Living Frugally: Quality and Consistency

Unfortunately, practicing frugality is too often translated as buying the least expensive products or services. Particularly in difficult economic times, there may be a tendency to make every effort to spend less no matter what. Blindly spending less is not frugal…it’s cheap. Being frugal means spending money wisely in an attempt to get as much value from selected products and services as possible.

There is no doubt that discount stores and other low-cost options can be attractive; however, you have to be mindful of the fact that you often get what you pay for. It makes no sense to spend your hard-earned money on products or services that will not hold up, that will not stand the test of time.

Does that mean that you should look to brand name products first? Not necessarily. Too often people overpay for products and services, basing their buying decisions on flashy advertisements and name recognition instead of thorough research and evaluation.

Quality and Consistency

When conducting your research and evaluating different products and services to spend your hard-earned money on, you should consider these two factors first, quality and consistency.

qual•i•ty [kwol-i-tee] noun
Dictionary.com defines quality.

1. An essential or distinctive characteristic, property, or attribute.
2. High grade; superiority; excellence.

con•sist•en•cy [kuh n-sis-tuh n-see] noun
Dictionary.com defines consistency.

1. Steadfast adherence to the same principles, course, form, etc.

Quality is a more important factor than cost. If you pay $50 for a pair of jeans that last you two years, that is better than paying $20 for a pair of jeans of questionable quality that only last six months, after being washed a handful of times. Does buying the same pair of jeans four times ($80) over the course of two years make much sense when you can buy one pair of jeans for $50 that last as long? Of course not!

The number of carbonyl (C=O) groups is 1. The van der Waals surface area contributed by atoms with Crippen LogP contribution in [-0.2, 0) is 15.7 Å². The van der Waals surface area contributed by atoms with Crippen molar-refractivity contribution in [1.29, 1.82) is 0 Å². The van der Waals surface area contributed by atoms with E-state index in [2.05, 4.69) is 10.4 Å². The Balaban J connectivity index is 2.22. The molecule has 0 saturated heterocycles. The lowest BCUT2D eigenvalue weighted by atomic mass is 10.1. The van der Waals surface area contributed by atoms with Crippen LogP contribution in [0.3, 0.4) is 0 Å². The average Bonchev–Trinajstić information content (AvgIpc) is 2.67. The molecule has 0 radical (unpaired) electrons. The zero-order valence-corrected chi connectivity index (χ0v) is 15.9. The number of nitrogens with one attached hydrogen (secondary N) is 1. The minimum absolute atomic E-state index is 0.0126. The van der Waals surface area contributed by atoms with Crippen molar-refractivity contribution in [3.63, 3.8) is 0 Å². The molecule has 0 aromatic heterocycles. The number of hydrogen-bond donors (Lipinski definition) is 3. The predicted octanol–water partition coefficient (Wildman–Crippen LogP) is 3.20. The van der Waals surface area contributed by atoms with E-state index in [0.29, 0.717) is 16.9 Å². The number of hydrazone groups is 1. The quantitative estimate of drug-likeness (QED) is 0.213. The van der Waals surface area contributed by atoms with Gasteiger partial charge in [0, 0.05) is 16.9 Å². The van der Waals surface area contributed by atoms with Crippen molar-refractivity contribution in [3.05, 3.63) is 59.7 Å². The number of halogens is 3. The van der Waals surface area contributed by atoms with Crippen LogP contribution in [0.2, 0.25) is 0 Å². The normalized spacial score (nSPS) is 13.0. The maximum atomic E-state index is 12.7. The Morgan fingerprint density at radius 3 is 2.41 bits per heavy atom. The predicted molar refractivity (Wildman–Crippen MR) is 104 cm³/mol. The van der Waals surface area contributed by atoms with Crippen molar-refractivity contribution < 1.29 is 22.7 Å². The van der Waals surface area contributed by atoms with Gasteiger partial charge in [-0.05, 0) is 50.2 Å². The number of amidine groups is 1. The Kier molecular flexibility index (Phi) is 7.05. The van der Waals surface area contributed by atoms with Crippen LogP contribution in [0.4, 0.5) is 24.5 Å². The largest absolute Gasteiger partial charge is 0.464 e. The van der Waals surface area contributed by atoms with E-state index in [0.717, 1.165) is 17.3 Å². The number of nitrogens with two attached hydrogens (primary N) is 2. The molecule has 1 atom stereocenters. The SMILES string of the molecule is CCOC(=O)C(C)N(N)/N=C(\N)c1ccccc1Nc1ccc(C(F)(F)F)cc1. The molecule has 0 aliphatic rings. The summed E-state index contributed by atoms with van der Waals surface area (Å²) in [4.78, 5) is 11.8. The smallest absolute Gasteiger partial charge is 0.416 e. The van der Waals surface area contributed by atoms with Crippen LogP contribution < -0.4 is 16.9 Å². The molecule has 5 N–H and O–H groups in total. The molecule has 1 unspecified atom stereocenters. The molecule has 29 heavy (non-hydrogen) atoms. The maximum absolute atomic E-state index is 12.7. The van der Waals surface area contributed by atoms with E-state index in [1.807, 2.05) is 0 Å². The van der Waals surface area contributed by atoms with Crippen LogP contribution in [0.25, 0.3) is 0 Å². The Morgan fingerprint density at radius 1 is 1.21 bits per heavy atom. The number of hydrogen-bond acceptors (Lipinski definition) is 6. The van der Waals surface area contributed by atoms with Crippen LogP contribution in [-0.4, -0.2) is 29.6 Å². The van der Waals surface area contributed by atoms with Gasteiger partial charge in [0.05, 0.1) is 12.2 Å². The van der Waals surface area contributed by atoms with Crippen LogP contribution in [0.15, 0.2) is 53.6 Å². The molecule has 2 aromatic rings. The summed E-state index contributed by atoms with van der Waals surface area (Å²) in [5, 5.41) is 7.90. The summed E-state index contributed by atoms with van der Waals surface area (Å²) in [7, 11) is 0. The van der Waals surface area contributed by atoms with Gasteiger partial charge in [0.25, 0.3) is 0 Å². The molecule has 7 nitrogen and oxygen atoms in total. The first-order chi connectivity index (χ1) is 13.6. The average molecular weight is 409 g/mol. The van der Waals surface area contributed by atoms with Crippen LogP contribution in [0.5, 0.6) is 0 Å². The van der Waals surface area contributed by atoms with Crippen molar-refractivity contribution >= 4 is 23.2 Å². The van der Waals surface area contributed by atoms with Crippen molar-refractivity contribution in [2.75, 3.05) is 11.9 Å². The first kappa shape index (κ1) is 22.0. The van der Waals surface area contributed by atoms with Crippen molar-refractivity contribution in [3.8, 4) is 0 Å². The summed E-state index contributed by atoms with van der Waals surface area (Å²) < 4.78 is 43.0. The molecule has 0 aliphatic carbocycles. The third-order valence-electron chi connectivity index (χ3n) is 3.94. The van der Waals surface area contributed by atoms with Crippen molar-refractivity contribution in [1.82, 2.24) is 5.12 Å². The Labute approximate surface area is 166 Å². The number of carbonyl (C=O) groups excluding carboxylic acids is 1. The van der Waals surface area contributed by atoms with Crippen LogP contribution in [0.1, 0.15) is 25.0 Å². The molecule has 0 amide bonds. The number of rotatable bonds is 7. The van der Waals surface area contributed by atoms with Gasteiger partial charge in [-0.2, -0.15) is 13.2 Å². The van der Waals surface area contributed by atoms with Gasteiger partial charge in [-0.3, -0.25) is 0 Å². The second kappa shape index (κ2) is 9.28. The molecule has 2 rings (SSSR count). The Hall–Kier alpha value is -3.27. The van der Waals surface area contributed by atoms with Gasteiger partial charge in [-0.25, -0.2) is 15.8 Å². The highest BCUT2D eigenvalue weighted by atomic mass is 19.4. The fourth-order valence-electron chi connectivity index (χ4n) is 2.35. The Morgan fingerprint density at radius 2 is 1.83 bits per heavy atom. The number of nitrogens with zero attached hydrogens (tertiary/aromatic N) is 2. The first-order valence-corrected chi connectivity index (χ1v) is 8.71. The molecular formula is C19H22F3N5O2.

When you spend your hard-earned money you want to be certain that the quality will be consistent from purchase to purchase. One potential benefit, one reason to consider name brand products and services, is that you can generally count on consistency.

Whatever you think of McDonald’s and its food, you can have a high level of confidence that a hamburger and fries purchased in November, in St. Louis, is going to taste the same as a hamburger and fries purchased in July, in San Francisco.

Getting the Most Bang for Your Bucks

Put it all together and what does it mean? Being frugal does not mean automatically buying the least expensive good or service. Also, it certainly does not mean only considering name brand products or services, even though you might have a better idea of what to expect in terms of quality and consistency. Practicing frugality means taking the time to do your research to determine which products and services will give you the best bang for your buck; constantly evaluating if the products and services you normally buy are delivering quality on a consistent basis.

There are times when that will mean buying the least expensive product or service and there will be occasions when that means buying a more expensive product or service that just happens to be a well-known brand.

James
 

James retired in 2005 after serving 21 years in the United States Army. During the latter part of his career, James' interest in personal finance was piqued based on his own experiences and observations of the way most Americans plan – or more accurately, fail to plan – for retirement and the difficulty many face in starting the process. His most valued education has been lessons learned from personal experience and through conversations with smart, savvy friends.

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